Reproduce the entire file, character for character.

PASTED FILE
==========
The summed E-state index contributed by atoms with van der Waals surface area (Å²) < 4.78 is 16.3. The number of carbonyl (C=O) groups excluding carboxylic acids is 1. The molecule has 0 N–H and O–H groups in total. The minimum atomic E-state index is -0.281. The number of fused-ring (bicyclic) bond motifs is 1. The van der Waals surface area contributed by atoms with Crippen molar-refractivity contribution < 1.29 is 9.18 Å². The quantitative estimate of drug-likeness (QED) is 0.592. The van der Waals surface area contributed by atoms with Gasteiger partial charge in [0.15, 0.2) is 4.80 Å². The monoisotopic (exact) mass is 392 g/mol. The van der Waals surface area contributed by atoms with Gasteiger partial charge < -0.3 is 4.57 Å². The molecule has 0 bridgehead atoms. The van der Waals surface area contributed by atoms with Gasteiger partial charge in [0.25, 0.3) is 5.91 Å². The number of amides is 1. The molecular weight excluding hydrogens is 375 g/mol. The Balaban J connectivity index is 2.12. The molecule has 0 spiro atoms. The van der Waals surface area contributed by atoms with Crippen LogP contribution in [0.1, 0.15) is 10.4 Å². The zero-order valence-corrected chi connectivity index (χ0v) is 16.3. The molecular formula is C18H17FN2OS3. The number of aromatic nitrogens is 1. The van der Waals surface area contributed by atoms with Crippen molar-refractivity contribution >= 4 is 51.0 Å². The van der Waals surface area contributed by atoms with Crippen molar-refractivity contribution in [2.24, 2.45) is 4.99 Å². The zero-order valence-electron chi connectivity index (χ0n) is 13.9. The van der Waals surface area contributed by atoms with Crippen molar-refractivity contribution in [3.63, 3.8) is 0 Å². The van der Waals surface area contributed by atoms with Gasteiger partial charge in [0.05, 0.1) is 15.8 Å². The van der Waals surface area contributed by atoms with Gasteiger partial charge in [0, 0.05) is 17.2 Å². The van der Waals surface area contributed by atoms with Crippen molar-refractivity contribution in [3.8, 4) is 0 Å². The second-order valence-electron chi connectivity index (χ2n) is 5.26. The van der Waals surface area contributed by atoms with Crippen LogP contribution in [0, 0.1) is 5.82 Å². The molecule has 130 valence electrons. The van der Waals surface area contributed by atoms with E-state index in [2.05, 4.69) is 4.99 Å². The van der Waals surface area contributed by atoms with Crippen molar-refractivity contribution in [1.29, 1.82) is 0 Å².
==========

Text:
The summed E-state index contributed by atoms with van der Waals surface area (Å²) < 4.78 is 16.3. The number of carbonyl (C=O) groups excluding carboxylic acids is 1. The molecule has 0 N–H and O–H groups in total. The minimum atomic E-state index is -0.281. The number of fused-ring (bicyclic) bond motifs is 1. The van der Waals surface area contributed by atoms with Crippen molar-refractivity contribution < 1.29 is 9.18 Å². The quantitative estimate of drug-likeness (QED) is 0.592. The van der Waals surface area contributed by atoms with Gasteiger partial charge in [0.15, 0.2) is 4.80 Å². The monoisotopic (exact) mass is 392 g/mol. The van der Waals surface area contributed by atoms with Gasteiger partial charge < -0.3 is 4.57 Å². The molecule has 0 bridgehead atoms. The van der Waals surface area contributed by atoms with Gasteiger partial charge in [0.25, 0.3) is 5.91 Å². The number of amides is 1. The molecular weight excluding hydrogens is 375 g/mol. The Balaban J connectivity index is 2.12. The molecule has 0 spiro atoms. The van der Waals surface area contributed by atoms with Crippen LogP contribution in [0.1, 0.15) is 10.4 Å². The zero-order valence-corrected chi connectivity index (χ0v) is 16.3. The molecular formula is C18H17FN2OS3. The number of aromatic nitrogens is 1. The van der Waals surface area contributed by atoms with Crippen molar-refractivity contribution >= 4 is 51.0 Å². The van der Waals surface area contributed by atoms with Crippen molar-refractivity contribution in [2.24, 2.45) is 4.99 Å². The zero-order valence-electron chi connectivity index (χ0n) is 13.9. The van der Waals surface area contributed by atoms with Crippen molar-refractivity contribution in [3.63, 3.8) is 0 Å². The van der Waals surface area contributed by atoms with Gasteiger partial charge in [0.05, 0.1) is 15.8 Å². The van der Waals surface area contributed by atoms with Gasteiger partial charge in [0, 0.05) is 17.2 Å². The van der Waals surface area contributed by atoms with Crippen molar-refractivity contribution in [3.8, 4) is 0 Å². The second-order valence-electron chi connectivity index (χ2n) is 5.26. The van der Waals surface area contributed by atoms with Crippen LogP contribution in [0, 0.1) is 5.82 Å². The molecule has 130 valence electrons. The van der Waals surface area contributed by atoms with E-state index in [2.05, 4.69) is 4.99 Å². The van der Waals surface area contributed by atoms with Crippen molar-refractivity contribution in [1.29, 1.82) is 0 Å².